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Chip Stocks Battle for AI Supremacy

AI has become the battleground for semiconductor supremacy — AMD, Intel, Nvidia and Qualcomm are all launching more efficient and more powerful chips. But because customers are often looking for a balance between cost and performance, those stocks with aggressive pricing strategies could win the race.

  • Intel launches Lunar Lake, a next-generation mobile and laptop CPU that reportedly outperforms Qualcomm’s Snapdragon X Elite.
  • AMD CEO Lisa Su believes the chip industry is in the early innings of a decade-long AI mega cycle.
  • Nvidia announces the successor to its Blackwell chip architecture; Rubin will be available from the first half of 2026.

When Pat Gelsinger took to the stage at the COMPUTEX 2024 expo in Taipei, Taiwan, in early June, the Intel [INTC] boss took aim at Nvidia [NVDA] CEO Jensen Huang, and particularly his belief that Moore’s Law, a fundamental concept of semiconductors, is dead.

“Unlike what Jensen might have you believe, Moore’s Law is alive and well,” proclaimed Gelsinger during his keynote address (earlier this year, Huang had told Wired that “We have to leave Moore’s Law behind so we can think about new ways of scaling”).

The law was coined by Intel Co-Founder Gordon Moore in the 1960s; it argues that the number of transistors on a chip could double each year without the cost of production rising significantly.

Gelsinger said that Intel is currently looking “to have a billion transistors on a single chip and even looking to have a trillion transistors in a single package by the end of the decade”.

His keynote was also used to launch Lunar Lake, Intel’s next-generation mobile and laptop central processing unit (CPU). The successor to last year’s Meteor Lake CPU, Lunar Lake will be partly manufactured by Taiwan Semiconductor Manufacturing Co. [TSM] and is expected to launch in Q3 2024.

During the unveiling, Gelsinger refuted suggestions that rival Qualcomm’s [QCOM] Snapdragon X Elite was superior. “Lunar Lake, running in our labs today, outperforms the X Elite on the CPU, on the graphics processing unit and on artificial intelligence (AI) performance,” said Gelsinger. Lunar Lake will be equipped with 48 TOPS, a term used to measure AI processing power; the Snapdragon X Elite’s TOPS is 45.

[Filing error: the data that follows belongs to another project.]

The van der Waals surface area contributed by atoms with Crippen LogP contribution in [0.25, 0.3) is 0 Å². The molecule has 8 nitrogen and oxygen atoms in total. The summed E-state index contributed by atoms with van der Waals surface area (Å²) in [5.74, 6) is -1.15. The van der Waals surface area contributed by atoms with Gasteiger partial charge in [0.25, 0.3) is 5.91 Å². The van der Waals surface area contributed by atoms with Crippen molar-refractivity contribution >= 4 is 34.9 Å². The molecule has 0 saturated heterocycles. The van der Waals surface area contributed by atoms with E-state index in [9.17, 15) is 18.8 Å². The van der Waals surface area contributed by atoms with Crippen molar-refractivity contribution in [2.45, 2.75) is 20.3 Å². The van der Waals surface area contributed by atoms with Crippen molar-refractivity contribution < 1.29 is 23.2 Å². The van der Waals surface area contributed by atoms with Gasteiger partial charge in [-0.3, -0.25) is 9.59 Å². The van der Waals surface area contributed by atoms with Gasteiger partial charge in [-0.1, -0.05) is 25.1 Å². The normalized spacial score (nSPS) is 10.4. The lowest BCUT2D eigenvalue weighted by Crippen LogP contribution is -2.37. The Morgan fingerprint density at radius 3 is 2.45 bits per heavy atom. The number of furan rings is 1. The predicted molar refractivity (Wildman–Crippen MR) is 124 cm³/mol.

Qualcomm Sees Sizeable Opportunity in AI PCs

Qualcomm unveiled the Snapdragon X Elite based on ARM [ARM] technology to much fanfare in May. The chip will power Microsoft’s [MSFT] next-generation laptops with built-in generative AI assistant Copilot+ — the new hardware is being shipped from mid-June.

Copilot+ PCs could help Qualcomm grow its revenue in the PC chip market as more consumers upgrade their devices. AI PCs have higher price tags, but it is a premium that consumers could be willing to pay if it means improved communication, creativity and productivity.

While the AI PC market is still in its infancy, Arm CEO Rene Haas told Reuters that the UK chip designer is targeting at least 50% of the Windows PC market within five years. When this was put to Qualcomm CEO Cristiano Amon by a Tom’s Hardware reporter, he indicated that this is definitely achievable.

“I like, for example, some of the things that some original equipment manufacturers (OEMs) said in their earnings calls … Some OEMs are talking about 40–60% of their total sales within three years … That’s kind of the opportunity that we have,” Amon said in a Q&A following his keynote.

AMD Launches Rival to Intel’s Lunar Lake

Not to be outdone in the AI PC race, AMD [AMD] unveiled two new PC CPUs at COMPUTEX which CEO Lisa Su claims will be able to handle AI better than any other PC CPU on the market. The Ryzen AI 300 Series will be able to deliver 50 TOPS, which would be better than both the Snapdragon X Elite and Lunar Lake.

The roll out of AI chips will not be slowing down anytime soon, either. “We’re really just at the beginning of a decade-long mega cycle for AI,” Su said in her keynote. Meeting the demand for AI products will require a faster roll-out of AI chips with the required specifications.

Nvidia Unveils Blackwell Successor to Ship in 2026

The blistering pace of AI chip development is perhaps best illustrated by Huang using his COMPUTEX keynote to reveal Rubin, Nvidia’s successor to its Blackwell chip architecture, which itself will only start shipping in the second half of 2024, while Rubin will be available from the first half of 2026.

Nvidia’s innovation comes at a steep price, however. Blackwell chips cost at least $30,000 and the Rubin chips are expected to cost significantly more. Intel’s Gelsinger believes that Intel’s aggressive pricing strategy will help it stay competitive with Nvidia — its Gaudi 3 GPU will cost around $15,000.

“Customers are looking for high-performance, cost-effective generative AI training … and they’ve started to turn to alternatives like Gaudi. They want choice,” Gelsinger said during his keynote.

Thematic Funds Offers Broad Exposure to the AI Chip Race

As chipmakers continue to ride the AI wave, one way to gain exposure to the semiconductor industry and AI race is through thematic ETFs.

The Themes Generative AI ETF [WISE] has Nvidia and AMD as its biggest and sixth-biggest holdings as of 11 June, with weightings of 9.1% and 4.8% respectively; Intel, meanwhile, has an allocation of 3.4% of the portfolio. The fund is up 9.7% since its launch on 8 December last year through 11 June.

The Global X AI & Technology ETF [AIQ] also has Nvidia as its biggest holding as of 10 June, with a weighting of 5.6%; Qualcomm is the third-biggest, with a weighting of 3.8% and Intel has been allocated 1.8%. As of 11 June the fund is up 10.7% year to date and 25.6% in the past year.

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